Why did the city shut down failing middle schools in mostly black neighborhoods in Ward 5, while parents in gentrifying Ward 6 successfully negotiated plans to improve and keep their schools open? Was it that working and middle class black parents gave up on these neighborhood schools and didn’t fight to improve them or keep them open?
Maria Jones, a black Ward 5 parent, says no; she argued during a City Council roundtable on Wednesday that wealthier Ward 6 residents wielded their influence and power them in getting approval on a plan to improve and keep their schools open, the Washington Post reports. Meanwhile, Ward 5 still has no middle schools.
City Councilman Tommy Wells (Ward 6) said that Ward 5 deserves good schools, but the ones it had were failing students. “I don’t think it’s helpful when we demagogue by demographics each other’s wards” he told Jones, adding that Ward 6 has large segments of public housing and homeless families:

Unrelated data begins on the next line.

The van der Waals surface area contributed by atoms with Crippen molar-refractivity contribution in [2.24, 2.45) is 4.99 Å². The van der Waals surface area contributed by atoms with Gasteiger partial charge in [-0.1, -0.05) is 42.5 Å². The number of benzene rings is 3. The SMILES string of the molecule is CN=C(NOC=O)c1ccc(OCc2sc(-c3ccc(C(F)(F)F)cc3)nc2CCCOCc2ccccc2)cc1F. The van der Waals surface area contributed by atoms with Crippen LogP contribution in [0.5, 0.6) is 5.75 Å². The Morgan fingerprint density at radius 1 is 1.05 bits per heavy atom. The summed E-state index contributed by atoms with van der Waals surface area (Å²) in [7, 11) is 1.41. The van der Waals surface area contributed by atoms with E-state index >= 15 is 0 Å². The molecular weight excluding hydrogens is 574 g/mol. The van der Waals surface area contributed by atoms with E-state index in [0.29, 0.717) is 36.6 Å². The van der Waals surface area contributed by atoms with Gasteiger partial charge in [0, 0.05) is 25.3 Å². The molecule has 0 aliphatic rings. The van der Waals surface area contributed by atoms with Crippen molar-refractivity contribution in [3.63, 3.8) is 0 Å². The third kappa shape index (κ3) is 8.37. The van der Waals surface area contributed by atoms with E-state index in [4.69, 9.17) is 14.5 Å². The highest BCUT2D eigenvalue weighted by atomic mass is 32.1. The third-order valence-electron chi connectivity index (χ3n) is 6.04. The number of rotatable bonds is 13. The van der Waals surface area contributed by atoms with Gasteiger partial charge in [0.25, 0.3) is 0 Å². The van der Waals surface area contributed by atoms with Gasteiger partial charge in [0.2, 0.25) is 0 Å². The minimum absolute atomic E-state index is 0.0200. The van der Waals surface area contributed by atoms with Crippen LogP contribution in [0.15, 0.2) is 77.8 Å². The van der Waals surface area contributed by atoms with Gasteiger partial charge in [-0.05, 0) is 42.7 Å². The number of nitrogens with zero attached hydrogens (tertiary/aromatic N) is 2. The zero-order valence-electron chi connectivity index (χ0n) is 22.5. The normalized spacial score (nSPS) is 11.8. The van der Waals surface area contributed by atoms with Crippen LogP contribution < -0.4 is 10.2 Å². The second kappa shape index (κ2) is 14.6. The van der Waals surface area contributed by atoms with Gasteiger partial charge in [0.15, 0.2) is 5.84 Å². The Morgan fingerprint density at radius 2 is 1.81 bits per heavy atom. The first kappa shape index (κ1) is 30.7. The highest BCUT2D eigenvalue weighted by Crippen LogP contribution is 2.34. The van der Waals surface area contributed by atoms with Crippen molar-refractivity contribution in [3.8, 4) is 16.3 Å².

Outside the council chambers later, Jones scoffed at the idea that she’d demagogued the issue. She said it was highly unlikely that much of the more than $2 million Ward 6 families raised to upgrade elementary school libraries came from the pockets of the homeless or public housing residents.
“He’s ignoring the fact that the wealthy people in Ward 6 made that happen,” Jones said. “I’m not trying to demagogue. I’m just pointing out the history.”
Tensions in the D.C. middle school debate are seething with race and class undertones, and Jones isn’t alone in her sentiments that gentrifying neighborhoods get more resources. Natalie Hopkinson writes on The Root that increasingly in D.C., “progress is credited to white folks”:
When you’re white — maybe especially in a very black city like Washington, D.C. — people pay attention. Some of it is the sheer novelty of whites living in previously all-black neighborhoods. Some of it is historical, and the socioeconomic position of whites in relation to blacks.
Whatever the reasons, as the city continues to gentrify, getting whiter and richer, progress is credited to white folks. It’s as if they deserve gold stars for consenting to live among the Negroes and cleaning up the Negro mess. Never mind the complicated cocktail of race, class and history that has shaped the city’s fortunes over the years. If you’re black, well … just try to be more like white people!
What’s your take — is the middle school debate an example of those who “demagogue by demographics?”